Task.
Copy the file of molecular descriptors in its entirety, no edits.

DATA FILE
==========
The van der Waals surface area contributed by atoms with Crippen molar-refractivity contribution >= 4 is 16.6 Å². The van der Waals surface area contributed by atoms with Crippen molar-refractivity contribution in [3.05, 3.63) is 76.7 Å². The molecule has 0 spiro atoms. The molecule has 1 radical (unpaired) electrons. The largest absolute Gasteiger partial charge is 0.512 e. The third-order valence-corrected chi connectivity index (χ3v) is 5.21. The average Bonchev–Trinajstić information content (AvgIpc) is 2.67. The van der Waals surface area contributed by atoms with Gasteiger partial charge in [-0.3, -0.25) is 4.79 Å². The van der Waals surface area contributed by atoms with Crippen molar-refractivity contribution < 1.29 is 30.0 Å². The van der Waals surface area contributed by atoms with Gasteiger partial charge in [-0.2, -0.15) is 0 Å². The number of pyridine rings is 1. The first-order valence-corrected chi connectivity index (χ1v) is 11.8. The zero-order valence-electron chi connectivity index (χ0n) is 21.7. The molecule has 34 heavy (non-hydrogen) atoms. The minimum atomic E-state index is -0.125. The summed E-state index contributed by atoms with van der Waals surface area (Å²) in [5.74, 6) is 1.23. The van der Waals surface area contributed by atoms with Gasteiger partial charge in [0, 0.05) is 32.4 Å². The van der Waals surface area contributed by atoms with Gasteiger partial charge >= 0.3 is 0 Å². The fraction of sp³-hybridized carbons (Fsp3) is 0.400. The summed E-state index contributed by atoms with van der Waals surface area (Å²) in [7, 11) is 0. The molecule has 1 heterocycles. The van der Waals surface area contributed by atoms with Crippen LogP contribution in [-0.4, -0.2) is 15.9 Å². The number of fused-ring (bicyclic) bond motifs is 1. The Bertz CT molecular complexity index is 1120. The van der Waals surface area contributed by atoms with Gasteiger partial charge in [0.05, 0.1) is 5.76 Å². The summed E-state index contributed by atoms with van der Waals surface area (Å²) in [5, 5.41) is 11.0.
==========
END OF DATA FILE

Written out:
The van der Waals surface area contributed by atoms with Crippen molar-refractivity contribution >= 4 is 16.6 Å². The van der Waals surface area contributed by atoms with Crippen molar-refractivity contribution in [3.05, 3.63) is 76.7 Å². The molecule has 0 spiro atoms. The molecule has 1 radical (unpaired) electrons. The largest absolute Gasteiger partial charge is 0.512 e. The third-order valence-corrected chi connectivity index (χ3v) is 5.21. The average Bonchev–Trinajstić information content (AvgIpc) is 2.67. The van der Waals surface area contributed by atoms with Gasteiger partial charge in [-0.3, -0.25) is 4.79 Å². The van der Waals surface area contributed by atoms with Crippen molar-refractivity contribution < 1.29 is 30.0 Å². The van der Waals surface area contributed by atoms with Gasteiger partial charge in [-0.2, -0.15) is 0 Å². The number of pyridine rings is 1. The first-order valence-corrected chi connectivity index (χ1v) is 11.8. The zero-order valence-electron chi connectivity index (χ0n) is 21.7. The molecule has 34 heavy (non-hydrogen) atoms. The minimum atomic E-state index is -0.125. The summed E-state index contributed by atoms with van der Waals surface area (Å²) in [5.74, 6) is 1.23. The van der Waals surface area contributed by atoms with Gasteiger partial charge in [0, 0.05) is 32.4 Å². The van der Waals surface area contributed by atoms with Gasteiger partial charge >= 0.3 is 0 Å². The fraction of sp³-hybridized carbons (Fsp3) is 0.400. The summed E-state index contributed by atoms with van der Waals surface area (Å²) in [7, 11) is 0. The molecule has 1 heterocycles. The van der Waals surface area contributed by atoms with Crippen LogP contribution in [-0.4, -0.2) is 15.9 Å². The number of fused-ring (bicyclic) bond motifs is 1. The Bertz CT molecular complexity index is 1120. The van der Waals surface area contributed by atoms with Gasteiger partial charge in [0.05, 0.1) is 5.76 Å². The summed E-state index contributed by atoms with van der Waals surface area (Å²) in [5, 5.41) is 11.0.